Periodically I give readers a peek into the political world I inhabit. The intent is to provide some context for the battle ahead of you if you try to buck the tide in even the slightest way. Bringing radical new ideas to the table, like making the most of your local general aviation airport by touting its benefits to the community, will undoubtedly cause you to run afoul of co-workers, friends, family, and even the press from time to time.
Your relationship with family and friends constitutes a unique situation that will vary from person to person, so I’m afraid I can’t help you much there. That goes for co-workers, too. You’re going to have to look elsewhere for guidance on that. The press however, that’s an area I know a bit about. Let me tell you the unvarnished truth — when you’re dealing with the press you’d better watch your six and keep your comments tight. Even then you’re running a risk every time you interact with them.
Sometimes the press hears what it wants to hear, irrespective of what actually occurred. Consider this recent example. At a public meeting of my city’s commission, I made the following motion, which passed unanimously with the consent of all five commissioners. The motion was, “I move the commission authorize the city manager and staff to do the research and investigation to advise us on CIP [capital improvement projects]. Scope, cost, and timelines, as appropriate.”
That was reported in the paper two days later this way, “Winter Haven commissioners unanimously passed an official motion instructing city staff to develop plans to borrow an extra $20.1 million to spend on a new capital improvement projects plan.”
Now if you’re sharp, or if you’ve been all the way through middle school and can read at something approximating your grade level, you might notice that the report in the newspaper bears absolutely no resemblance to the motion and vote that actually took place. It seems the reality distortion field Steve Jobs was so famous for has moved 3,000 miles east and taken up residence on the pages of my newspaper.
Being a civic minded guy who has the public’s right to be informed on public matters at heart, I jotted off a quick and very stern email to the publisher and editors of the newspaper. I pointed out that the motion says nothing about borrowing money, never even flirts with $20.1 million dollars, and makes no suggestion that staff should develop plans for anything other than a briefing of the commission. It seems obvious enough to me. What was reported in the paper simply did not occur in real life.
Big deal. Seriously, who cares? Not the editor of the newspaper, that’s for sure. After reviewing the record she wrote me back to say, “I have listened to the podcast and have to disagree with you: What we printed reflects the motion…” She expanded on that curious statement by offering the following; “[the reporter's] paraphrase of the motion regarding capital improvements, and the unanimous vote, along with the information he gleaned from last week’s meeting, captures the events as they occurred.”
Go ahead and read that motion again, then read the newspaper’s reporting of it. I’ll wait. There’s a point to be made here, and it’s a point that matters to each and every one of us.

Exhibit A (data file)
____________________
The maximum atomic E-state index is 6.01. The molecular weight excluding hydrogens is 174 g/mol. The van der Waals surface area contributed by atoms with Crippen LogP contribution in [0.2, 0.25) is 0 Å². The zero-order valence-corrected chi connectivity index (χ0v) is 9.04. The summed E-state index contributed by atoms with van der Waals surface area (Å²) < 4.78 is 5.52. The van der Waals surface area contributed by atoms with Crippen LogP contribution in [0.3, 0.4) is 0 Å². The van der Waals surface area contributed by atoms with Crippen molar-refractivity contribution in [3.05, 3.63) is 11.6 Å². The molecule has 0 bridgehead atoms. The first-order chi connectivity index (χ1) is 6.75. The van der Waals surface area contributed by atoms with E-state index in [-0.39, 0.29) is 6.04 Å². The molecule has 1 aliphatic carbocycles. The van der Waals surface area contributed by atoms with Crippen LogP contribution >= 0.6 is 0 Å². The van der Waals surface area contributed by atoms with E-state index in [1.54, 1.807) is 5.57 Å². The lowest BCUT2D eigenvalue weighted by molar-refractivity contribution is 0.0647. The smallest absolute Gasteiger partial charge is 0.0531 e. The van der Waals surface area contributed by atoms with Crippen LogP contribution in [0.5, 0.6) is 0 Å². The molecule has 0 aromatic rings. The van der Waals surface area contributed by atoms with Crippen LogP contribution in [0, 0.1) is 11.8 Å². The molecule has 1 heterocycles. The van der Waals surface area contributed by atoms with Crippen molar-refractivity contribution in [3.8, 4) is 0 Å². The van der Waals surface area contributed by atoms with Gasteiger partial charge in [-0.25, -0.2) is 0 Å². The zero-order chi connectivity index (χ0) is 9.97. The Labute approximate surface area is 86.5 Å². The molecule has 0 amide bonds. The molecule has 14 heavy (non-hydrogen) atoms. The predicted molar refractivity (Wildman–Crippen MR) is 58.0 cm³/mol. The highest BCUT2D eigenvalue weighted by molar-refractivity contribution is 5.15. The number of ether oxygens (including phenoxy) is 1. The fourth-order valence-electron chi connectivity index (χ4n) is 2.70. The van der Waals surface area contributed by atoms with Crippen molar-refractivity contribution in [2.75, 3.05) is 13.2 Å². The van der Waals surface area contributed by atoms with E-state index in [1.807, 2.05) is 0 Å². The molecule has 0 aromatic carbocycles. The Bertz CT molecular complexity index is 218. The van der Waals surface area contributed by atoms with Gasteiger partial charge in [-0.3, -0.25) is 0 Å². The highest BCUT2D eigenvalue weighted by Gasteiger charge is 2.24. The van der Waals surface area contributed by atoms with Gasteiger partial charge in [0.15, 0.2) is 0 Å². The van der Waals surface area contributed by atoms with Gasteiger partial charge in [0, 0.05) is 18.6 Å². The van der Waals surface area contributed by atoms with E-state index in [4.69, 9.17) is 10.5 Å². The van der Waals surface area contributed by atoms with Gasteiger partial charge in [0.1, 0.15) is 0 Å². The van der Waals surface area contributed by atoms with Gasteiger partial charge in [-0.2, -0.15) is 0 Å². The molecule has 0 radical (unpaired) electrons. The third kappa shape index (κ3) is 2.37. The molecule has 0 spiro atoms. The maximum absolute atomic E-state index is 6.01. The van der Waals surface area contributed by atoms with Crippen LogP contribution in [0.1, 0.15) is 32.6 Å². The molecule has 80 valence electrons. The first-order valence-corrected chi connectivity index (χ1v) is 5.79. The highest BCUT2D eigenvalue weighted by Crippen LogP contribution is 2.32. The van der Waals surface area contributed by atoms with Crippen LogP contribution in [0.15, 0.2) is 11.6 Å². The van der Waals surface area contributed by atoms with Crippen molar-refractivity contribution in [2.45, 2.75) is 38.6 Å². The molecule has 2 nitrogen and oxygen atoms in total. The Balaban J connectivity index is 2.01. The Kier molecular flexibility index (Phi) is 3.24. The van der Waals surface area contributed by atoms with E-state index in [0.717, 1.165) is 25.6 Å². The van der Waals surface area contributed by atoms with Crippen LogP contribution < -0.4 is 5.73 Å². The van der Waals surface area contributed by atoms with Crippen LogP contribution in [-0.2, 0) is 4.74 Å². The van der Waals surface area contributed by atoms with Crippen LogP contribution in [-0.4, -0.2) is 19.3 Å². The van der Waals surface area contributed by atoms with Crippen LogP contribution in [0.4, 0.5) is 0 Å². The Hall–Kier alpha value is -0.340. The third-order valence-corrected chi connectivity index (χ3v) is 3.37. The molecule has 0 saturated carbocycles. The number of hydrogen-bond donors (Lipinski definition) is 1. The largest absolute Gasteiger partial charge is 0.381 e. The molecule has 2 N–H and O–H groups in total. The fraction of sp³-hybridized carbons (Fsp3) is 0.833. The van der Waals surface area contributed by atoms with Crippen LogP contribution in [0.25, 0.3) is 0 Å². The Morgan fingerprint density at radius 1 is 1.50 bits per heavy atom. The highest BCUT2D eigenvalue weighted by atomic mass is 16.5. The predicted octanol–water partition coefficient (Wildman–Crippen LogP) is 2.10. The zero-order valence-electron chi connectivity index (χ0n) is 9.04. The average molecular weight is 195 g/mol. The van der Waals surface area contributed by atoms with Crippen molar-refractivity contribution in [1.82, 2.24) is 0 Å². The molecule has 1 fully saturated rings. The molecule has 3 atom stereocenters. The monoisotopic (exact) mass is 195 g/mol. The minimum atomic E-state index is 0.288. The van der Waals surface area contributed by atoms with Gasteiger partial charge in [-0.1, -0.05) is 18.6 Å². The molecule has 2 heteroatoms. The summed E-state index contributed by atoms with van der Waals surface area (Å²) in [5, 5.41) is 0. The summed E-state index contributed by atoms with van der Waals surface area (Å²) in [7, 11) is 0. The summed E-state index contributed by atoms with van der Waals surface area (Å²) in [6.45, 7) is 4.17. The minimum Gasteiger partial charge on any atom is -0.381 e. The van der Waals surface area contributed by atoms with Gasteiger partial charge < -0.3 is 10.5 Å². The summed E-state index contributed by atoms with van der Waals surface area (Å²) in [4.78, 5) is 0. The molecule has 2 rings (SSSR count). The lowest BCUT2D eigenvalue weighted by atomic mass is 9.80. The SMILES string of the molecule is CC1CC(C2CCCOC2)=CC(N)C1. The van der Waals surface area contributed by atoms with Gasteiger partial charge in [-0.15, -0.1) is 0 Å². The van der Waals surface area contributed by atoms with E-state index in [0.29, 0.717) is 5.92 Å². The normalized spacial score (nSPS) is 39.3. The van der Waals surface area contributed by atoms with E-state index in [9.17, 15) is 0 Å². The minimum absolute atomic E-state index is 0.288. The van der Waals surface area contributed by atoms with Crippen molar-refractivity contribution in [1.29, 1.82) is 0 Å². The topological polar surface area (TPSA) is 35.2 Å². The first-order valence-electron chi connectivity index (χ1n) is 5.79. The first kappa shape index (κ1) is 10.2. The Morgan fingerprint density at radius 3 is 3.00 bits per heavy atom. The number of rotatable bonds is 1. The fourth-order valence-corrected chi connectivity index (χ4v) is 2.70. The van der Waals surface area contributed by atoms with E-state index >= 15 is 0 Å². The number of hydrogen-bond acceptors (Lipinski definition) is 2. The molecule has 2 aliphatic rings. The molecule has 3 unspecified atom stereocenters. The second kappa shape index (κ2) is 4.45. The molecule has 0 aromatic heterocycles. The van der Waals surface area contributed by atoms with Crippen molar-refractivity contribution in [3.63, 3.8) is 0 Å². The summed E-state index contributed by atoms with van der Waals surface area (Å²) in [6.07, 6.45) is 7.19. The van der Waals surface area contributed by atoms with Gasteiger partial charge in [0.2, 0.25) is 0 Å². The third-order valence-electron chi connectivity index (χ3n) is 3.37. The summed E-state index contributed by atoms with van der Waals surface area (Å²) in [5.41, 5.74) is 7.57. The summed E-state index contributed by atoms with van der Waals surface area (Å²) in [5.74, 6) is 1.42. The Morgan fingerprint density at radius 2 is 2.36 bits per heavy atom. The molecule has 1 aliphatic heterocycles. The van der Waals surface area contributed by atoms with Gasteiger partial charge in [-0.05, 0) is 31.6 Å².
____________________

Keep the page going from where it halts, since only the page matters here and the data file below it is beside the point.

I often urge people to write letters to the editor to express themselves. And there’s a reason I make that recommendation. A letter to the editor runs in the publication, or it doesn’t. But the editorial staff should not be editing it other than for space. The risk of your words being altered for effect are lessened considerably on the letters to the editor page. On the news pages, anything can happen. Worse yet, you have absolutely no control over what your story will become.
Reporters are not necessarily your friend. Even if the reporter actually is your friend, their editor may not be.
There is a reason politicians, actors, musicians, and sports figures are wary of the press. The media’s integrity level is suspect under the best of circumstances, and we know it.
As a writer it pains me to admit that, but it’s true. If you have intentions of pushing your airport to the forefront of the public’s attention, be aware of the guys with the press cards. They can help you, or hurt you. And the facts have almost nothing to do with which direction they decide to go with the story.
There is no doubt that the power of the press is real, and anyone who hopes to have any clout in the political world – either locally, regionally, or nationally – had better learn how to work with the press. Like it or not, they’re a factor in your marketing campaign, no matter what you happen to be selling. That’s the bad news.
On the other hand, the good news is really good. It’s not 1952. You have the Internet to work with. You can publish your own story, market your own message, and reach out personally in a way that is accurate, truthful, and honest. You can do it for peanuts, too. So I encourage you to do exactly that whenever you can. Tell your own story.
This is my advice to you. Take it or leave it, at your own risk. Be suspicious of the press, politicians, and anyone who has the ability to distort your message and then criticize the inaccurate scenario they manufactured about you. That includes me, too. Like you, I’m just some guy who is trying to do a good job with the tools I’ve got. Sometimes I’m right, sometimes I’m wrong, but I always set my sights on being intellectually honest, and reporting the truth accurately.
I wish everyone with a keyboard was guided by the same goal. They’re not. So be wary, but find a way to get your message out anyway. It matters.
Jamie Beckett is a CFI and A&P mechanic who stepped into the political arena in an effort to promote and protect GA at his local airport. He also is an owner and contributor to FlightMonkeys.com. You can reach Jamie at Jamie@GeneralAviationNews.com
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